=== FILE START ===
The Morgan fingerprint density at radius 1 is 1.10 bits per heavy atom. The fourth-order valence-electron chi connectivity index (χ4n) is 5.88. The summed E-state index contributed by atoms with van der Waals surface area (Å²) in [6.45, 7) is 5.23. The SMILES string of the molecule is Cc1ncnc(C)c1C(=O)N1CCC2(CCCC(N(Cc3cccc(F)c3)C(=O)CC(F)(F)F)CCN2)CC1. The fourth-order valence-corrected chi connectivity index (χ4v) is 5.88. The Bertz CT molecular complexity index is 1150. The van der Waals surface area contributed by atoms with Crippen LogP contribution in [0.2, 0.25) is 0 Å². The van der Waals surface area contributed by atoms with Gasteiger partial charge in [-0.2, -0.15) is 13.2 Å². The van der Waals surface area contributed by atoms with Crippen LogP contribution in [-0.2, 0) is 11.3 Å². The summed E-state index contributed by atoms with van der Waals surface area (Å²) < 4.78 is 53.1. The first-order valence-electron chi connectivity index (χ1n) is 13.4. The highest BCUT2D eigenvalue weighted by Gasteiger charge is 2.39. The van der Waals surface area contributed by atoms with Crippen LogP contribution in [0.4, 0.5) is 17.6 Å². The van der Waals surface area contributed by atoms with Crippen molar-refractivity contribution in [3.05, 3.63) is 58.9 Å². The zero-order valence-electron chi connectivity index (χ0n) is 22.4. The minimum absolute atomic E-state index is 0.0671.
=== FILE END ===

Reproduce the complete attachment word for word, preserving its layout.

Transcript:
The Morgan fingerprint density at radius 1 is 1.10 bits per heavy atom. The fourth-order valence-electron chi connectivity index (χ4n) is 5.88. The summed E-state index contributed by atoms with van der Waals surface area (Å²) in [6.45, 7) is 5.23. The SMILES string of the molecule is Cc1ncnc(C)c1C(=O)N1CCC2(CCCC(N(Cc3cccc(F)c3)C(=O)CC(F)(F)F)CCN2)CC1. The fourth-order valence-corrected chi connectivity index (χ4v) is 5.88. The Bertz CT molecular complexity index is 1150. The van der Waals surface area contributed by atoms with Crippen LogP contribution in [0.2, 0.25) is 0 Å². The van der Waals surface area contributed by atoms with Gasteiger partial charge in [-0.2, -0.15) is 13.2 Å². The van der Waals surface area contributed by atoms with Crippen LogP contribution in [-0.2, 0) is 11.3 Å². The summed E-state index contributed by atoms with van der Waals surface area (Å²) < 4.78 is 53.1. The first-order valence-electron chi connectivity index (χ1n) is 13.4. The highest BCUT2D eigenvalue weighted by Gasteiger charge is 2.39. The van der Waals surface area contributed by atoms with Crippen LogP contribution in [0.4, 0.5) is 17.6 Å². The van der Waals surface area contributed by atoms with Crippen molar-refractivity contribution in [3.05, 3.63) is 58.9 Å². The zero-order valence-electron chi connectivity index (χ0n) is 22.4. The minimum absolute atomic E-state index is 0.0671.